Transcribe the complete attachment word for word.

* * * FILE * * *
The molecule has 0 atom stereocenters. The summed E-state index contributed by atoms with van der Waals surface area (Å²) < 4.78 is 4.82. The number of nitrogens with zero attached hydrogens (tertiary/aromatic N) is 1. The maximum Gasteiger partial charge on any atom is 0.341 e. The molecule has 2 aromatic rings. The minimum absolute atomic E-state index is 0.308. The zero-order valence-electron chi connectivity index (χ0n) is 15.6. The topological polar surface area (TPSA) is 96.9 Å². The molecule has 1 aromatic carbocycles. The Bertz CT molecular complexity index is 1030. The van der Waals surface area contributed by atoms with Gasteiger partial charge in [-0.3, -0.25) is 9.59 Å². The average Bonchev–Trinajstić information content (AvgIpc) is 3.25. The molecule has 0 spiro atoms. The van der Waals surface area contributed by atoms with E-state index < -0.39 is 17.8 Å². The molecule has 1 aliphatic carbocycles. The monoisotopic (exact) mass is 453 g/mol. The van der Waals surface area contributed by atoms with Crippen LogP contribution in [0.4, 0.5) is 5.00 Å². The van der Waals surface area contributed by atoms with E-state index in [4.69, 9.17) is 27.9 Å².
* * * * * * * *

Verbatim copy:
The molecule has 0 atom stereocenters. The summed E-state index contributed by atoms with van der Waals surface area (Å²) < 4.78 is 4.82. The number of nitrogens with zero attached hydrogens (tertiary/aromatic N) is 1. The maximum Gasteiger partial charge on any atom is 0.341 e. The molecule has 2 aromatic rings. The minimum absolute atomic E-state index is 0.308. The zero-order valence-electron chi connectivity index (χ0n) is 15.6. The topological polar surface area (TPSA) is 96.9 Å². The molecule has 1 aromatic carbocycles. The Bertz CT molecular complexity index is 1030. The van der Waals surface area contributed by atoms with Gasteiger partial charge in [-0.3, -0.25) is 9.59 Å². The average Bonchev–Trinajstić information content (AvgIpc) is 3.25. The molecule has 0 spiro atoms. The van der Waals surface area contributed by atoms with E-state index < -0.39 is 17.8 Å². The molecule has 1 aliphatic carbocycles. The monoisotopic (exact) mass is 453 g/mol. The van der Waals surface area contributed by atoms with Crippen LogP contribution in [0.4, 0.5) is 5.00 Å². The van der Waals surface area contributed by atoms with E-state index in [4.69, 9.17) is 27.9 Å².